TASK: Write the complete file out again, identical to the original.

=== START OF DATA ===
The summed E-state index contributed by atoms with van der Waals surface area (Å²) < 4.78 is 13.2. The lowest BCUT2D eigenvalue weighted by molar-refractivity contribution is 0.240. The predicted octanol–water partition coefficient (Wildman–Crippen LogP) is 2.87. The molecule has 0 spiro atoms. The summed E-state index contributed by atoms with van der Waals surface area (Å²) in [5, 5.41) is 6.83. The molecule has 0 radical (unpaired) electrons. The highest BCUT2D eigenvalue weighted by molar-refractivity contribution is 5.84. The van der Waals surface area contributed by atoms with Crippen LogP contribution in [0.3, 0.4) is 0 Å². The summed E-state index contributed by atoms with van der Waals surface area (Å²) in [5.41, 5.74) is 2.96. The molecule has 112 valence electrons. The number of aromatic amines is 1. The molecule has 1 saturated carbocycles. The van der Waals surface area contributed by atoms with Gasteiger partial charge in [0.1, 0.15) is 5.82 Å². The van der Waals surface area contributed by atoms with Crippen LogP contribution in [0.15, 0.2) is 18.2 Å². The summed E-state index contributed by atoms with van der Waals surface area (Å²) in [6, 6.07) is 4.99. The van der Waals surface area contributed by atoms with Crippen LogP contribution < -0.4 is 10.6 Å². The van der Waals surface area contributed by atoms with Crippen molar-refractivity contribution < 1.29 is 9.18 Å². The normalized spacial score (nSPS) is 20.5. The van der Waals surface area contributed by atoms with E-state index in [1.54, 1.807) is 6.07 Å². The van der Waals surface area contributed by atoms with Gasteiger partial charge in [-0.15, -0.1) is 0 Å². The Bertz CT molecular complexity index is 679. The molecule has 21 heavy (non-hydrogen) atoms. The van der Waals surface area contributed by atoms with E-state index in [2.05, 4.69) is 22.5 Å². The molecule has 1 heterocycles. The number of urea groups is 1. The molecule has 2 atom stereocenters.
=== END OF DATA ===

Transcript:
The summed E-state index contributed by atoms with van der Waals surface area (Å²) < 4.78 is 13.2. The lowest BCUT2D eigenvalue weighted by molar-refractivity contribution is 0.240. The predicted octanol–water partition coefficient (Wildman–Crippen LogP) is 2.87. The molecule has 0 spiro atoms. The summed E-state index contributed by atoms with van der Waals surface area (Å²) in [5, 5.41) is 6.83. The molecule has 0 radical (unpaired) electrons. The highest BCUT2D eigenvalue weighted by molar-refractivity contribution is 5.84. The van der Waals surface area contributed by atoms with Crippen LogP contribution in [0.3, 0.4) is 0 Å². The summed E-state index contributed by atoms with van der Waals surface area (Å²) in [5.41, 5.74) is 2.96. The molecule has 112 valence electrons. The number of aromatic amines is 1. The molecule has 1 saturated carbocycles. The van der Waals surface area contributed by atoms with Gasteiger partial charge in [0.1, 0.15) is 5.82 Å². The van der Waals surface area contributed by atoms with Crippen LogP contribution in [0.15, 0.2) is 18.2 Å². The summed E-state index contributed by atoms with van der Waals surface area (Å²) in [6, 6.07) is 4.99. The van der Waals surface area contributed by atoms with Crippen LogP contribution < -0.4 is 10.6 Å². The van der Waals surface area contributed by atoms with Crippen molar-refractivity contribution < 1.29 is 9.18 Å². The normalized spacial score (nSPS) is 20.5. The van der Waals surface area contributed by atoms with E-state index in [1.54, 1.807) is 6.07 Å². The van der Waals surface area contributed by atoms with Gasteiger partial charge in [-0.15, -0.1) is 0 Å². The Bertz CT molecular complexity index is 679. The molecule has 21 heavy (non-hydrogen) atoms. The van der Waals surface area contributed by atoms with E-state index in [2.05, 4.69) is 22.5 Å². The molecule has 1 heterocycles. The number of urea groups is 1. The molecule has 2 atom stereocenters.